Email marketing is a bit like Mark Twain – reports of its death have been much exaggerated!
In 2016, Econsultancy tell us that email delivers as much traffic as all social channels combined. And a 2015 report from the Direct Marketing Association shows up to 3800% ROI for the email marketing channel.
But statistics and reports are based on averages and/or best practice. For all the success stories, there are also companies out there who aren’t getting results. Email marketing isn’t as simple as just firing off a message to everyone in your address book any more. To get the best results, you have to get your head round a whole range of email marketing opportunities.
7 email marketing opportunities to drive better results
A simple newsletter may be how you start your email marketing, but it is not where you should finish up.
1. Build your own list
Third party email lists are available, but they don’t generally perform very well. The subscribers have no relationship to you – they’ve probably never even heard of you!
But it’s no good just asking people to subscribe. Everyone gets so much email these days, they need a really good reason to sign up. Try offering something:
- a discount voucher
- a loyalty or membership program
- a competition with a chance to win something (something relevant to your target market)
- a useful resource such as a how-to guide, e-book or template
2. Segment your list
Don’t just send the same email to everyone. Send different content to different people. Content specifically targeted at them.
- Gender. An obvious example is fashion. You’ll also see toy stores asking the age and gender of children so that they can segment by the child who will get the toys, not the email recipient him or herself.
- Age. Financial investment is a good example here. Twenty-somethings and those in their fifties have very different priorities and concerns when it comes to money.
- Location. If you’re running or promoting events, send only to those for whom it matters.
- Relationship with your company. Is the subscriber a customer or a prospect? Or a past customer? You may want to send different messages and offers.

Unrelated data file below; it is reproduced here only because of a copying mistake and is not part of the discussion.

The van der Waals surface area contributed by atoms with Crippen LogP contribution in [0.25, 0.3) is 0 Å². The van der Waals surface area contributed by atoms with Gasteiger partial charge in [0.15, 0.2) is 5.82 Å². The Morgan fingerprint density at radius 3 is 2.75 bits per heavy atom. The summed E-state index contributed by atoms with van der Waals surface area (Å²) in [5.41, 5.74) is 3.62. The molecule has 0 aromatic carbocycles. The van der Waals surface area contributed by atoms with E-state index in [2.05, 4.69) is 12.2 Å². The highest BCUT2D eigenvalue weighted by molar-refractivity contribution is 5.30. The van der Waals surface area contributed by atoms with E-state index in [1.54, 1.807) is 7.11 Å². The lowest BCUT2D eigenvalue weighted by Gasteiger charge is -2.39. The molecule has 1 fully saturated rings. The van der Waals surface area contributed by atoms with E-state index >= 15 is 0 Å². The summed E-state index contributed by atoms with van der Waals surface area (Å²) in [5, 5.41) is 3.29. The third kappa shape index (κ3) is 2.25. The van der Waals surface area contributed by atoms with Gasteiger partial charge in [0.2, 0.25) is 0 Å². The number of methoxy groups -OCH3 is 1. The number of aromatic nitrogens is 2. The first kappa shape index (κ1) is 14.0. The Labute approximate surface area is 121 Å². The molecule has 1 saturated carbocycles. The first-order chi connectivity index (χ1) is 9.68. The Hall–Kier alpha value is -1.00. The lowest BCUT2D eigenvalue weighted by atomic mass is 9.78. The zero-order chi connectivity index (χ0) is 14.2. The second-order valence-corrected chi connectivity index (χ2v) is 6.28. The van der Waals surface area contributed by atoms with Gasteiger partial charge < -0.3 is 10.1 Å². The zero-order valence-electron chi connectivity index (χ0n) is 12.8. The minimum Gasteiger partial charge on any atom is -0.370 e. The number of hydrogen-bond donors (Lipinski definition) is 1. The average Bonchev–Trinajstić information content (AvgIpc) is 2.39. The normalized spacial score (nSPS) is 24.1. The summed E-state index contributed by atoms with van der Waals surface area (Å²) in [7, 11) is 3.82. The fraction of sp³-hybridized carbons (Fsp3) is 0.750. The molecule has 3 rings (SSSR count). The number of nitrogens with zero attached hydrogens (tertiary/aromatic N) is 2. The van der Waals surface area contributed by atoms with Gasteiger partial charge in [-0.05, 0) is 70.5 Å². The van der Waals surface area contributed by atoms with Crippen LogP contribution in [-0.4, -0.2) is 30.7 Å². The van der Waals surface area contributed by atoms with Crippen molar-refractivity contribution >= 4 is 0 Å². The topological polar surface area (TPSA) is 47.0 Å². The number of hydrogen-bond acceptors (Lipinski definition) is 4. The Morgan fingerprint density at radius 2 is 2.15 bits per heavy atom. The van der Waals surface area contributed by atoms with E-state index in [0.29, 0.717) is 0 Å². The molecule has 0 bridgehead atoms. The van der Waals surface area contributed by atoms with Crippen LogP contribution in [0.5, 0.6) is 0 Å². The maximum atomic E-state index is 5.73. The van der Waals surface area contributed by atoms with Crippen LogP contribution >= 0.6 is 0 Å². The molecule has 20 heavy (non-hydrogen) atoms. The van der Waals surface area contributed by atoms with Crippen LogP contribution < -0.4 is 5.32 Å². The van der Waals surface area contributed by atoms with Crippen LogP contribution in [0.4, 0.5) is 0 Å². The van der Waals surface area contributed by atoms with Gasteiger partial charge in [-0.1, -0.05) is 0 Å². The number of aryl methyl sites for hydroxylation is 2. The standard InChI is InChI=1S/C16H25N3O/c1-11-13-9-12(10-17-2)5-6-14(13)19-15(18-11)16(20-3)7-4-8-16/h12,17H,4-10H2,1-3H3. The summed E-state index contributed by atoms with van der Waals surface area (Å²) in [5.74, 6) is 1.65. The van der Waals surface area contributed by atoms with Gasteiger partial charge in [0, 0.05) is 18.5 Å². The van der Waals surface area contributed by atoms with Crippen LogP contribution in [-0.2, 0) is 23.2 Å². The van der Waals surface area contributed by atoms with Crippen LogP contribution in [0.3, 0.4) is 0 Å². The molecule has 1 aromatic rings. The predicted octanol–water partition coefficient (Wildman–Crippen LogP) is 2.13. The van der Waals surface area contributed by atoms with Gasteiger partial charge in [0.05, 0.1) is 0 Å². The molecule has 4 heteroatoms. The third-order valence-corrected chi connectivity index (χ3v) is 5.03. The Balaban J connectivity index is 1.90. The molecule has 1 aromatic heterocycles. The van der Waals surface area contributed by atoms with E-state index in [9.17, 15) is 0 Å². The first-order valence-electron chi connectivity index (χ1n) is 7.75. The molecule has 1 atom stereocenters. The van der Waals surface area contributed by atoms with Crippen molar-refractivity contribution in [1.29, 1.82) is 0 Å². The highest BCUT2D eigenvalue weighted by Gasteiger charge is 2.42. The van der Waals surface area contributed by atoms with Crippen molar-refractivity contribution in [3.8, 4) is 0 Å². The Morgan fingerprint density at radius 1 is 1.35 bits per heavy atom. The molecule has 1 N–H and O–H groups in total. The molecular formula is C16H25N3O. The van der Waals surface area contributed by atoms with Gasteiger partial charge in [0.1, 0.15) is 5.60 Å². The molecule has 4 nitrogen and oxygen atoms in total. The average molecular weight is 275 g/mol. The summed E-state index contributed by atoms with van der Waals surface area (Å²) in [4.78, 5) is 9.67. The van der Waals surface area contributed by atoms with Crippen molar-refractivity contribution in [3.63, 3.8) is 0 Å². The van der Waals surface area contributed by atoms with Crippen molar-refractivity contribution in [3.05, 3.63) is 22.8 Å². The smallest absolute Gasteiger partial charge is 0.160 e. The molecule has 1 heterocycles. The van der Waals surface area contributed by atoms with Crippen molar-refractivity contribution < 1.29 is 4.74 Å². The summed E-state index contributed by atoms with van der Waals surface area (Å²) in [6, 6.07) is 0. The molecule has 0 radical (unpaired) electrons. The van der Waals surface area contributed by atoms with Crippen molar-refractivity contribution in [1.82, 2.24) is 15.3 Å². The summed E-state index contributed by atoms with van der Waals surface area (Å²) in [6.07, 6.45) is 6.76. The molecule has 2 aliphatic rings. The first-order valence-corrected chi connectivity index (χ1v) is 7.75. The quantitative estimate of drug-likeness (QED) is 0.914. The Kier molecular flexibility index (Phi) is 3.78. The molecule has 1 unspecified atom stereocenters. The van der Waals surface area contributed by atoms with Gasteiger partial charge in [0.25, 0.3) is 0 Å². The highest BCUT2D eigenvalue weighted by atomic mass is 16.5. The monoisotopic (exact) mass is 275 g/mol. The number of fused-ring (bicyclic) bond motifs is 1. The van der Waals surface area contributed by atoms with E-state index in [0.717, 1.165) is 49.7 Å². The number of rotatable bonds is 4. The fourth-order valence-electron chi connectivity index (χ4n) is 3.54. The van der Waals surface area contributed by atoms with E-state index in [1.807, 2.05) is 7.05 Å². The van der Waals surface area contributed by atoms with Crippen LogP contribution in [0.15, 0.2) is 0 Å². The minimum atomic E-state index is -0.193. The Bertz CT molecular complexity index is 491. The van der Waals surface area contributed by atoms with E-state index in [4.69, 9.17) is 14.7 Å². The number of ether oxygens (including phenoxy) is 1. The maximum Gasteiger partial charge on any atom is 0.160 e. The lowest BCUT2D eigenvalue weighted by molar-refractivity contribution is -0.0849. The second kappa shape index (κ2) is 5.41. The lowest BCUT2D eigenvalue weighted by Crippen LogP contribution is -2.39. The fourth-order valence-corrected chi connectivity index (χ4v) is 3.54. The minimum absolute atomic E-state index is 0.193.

- Industry. This may matter in a B2B context. Send different case studies or use cases, highlighting a similar industry to your prospect’s, and you’ll get more interest. Everyone wants to know what the competition is up to!
3. Personalise your email marketing
There’s a big difference between ‘Dear Bridget‘ and ‘Dear Subscriber‘ – but these days it’s only a wow factor if you get it wrong. (Ever received an email addressed to ‘Dear <first_name>‘?)
Or if you include the name in a graphic rather than in text. (Thanks to Moveable Ink for this example.)
Today, personalisation is less about knowing and using someone’s name, more about tailoring content to them.
- Online retailers like Amazon make recommendations to you based on your purchase history
- What about birthday emails, with a gift, voucher or other offer?
- Travel booking site Priceline sends ‘welcome home’ emails, along with a discount towards the next adventure.
There are more great examples of email personalisation here.
4. Use trigger-based email as well as regular newsletters
What’s the key thing about trigger-based email? It’s sent at a time which matters to the recipient, not a time which suits you.
30% of email marketing revenue comes from trigger-based emails.
“In general, there is a lower volume of triggered emails, but higher engagement and conversion rates thanks to better timing and contextual relevance,” say the Direct Marketing Association.
Segmentation and personalisation can be achieved with a ‘mail-merge’ mentality. Trigger-based email means moving a step further. You don’t simply send marketing emails once a week (or month, or fortnight, or day). You identify trigger times and events which are relevant to your customers or prospects, which you can track and respond to. Then you create an email template to send – individually – whenever someone trips that trigger.
The ‘Happy Birthday’ and ‘Welcome Home’ personalisation examples above were trigger-based, with a time trigger.
The commonest trigger email (so common we tend to forget it) is the autoresponder email when we first get a sign-up or webform enquiry.
Other triggers you could use include:
- Sign up. Send a welcome email. Send background information on how to use your service. Web hosting companies do this. They also send information about how to set up or transfer a website – since most new customers will need to do one or the other of these tasks.
- First purchase. What a great time to say thank you and possibly include a discount voucher for the next purchase.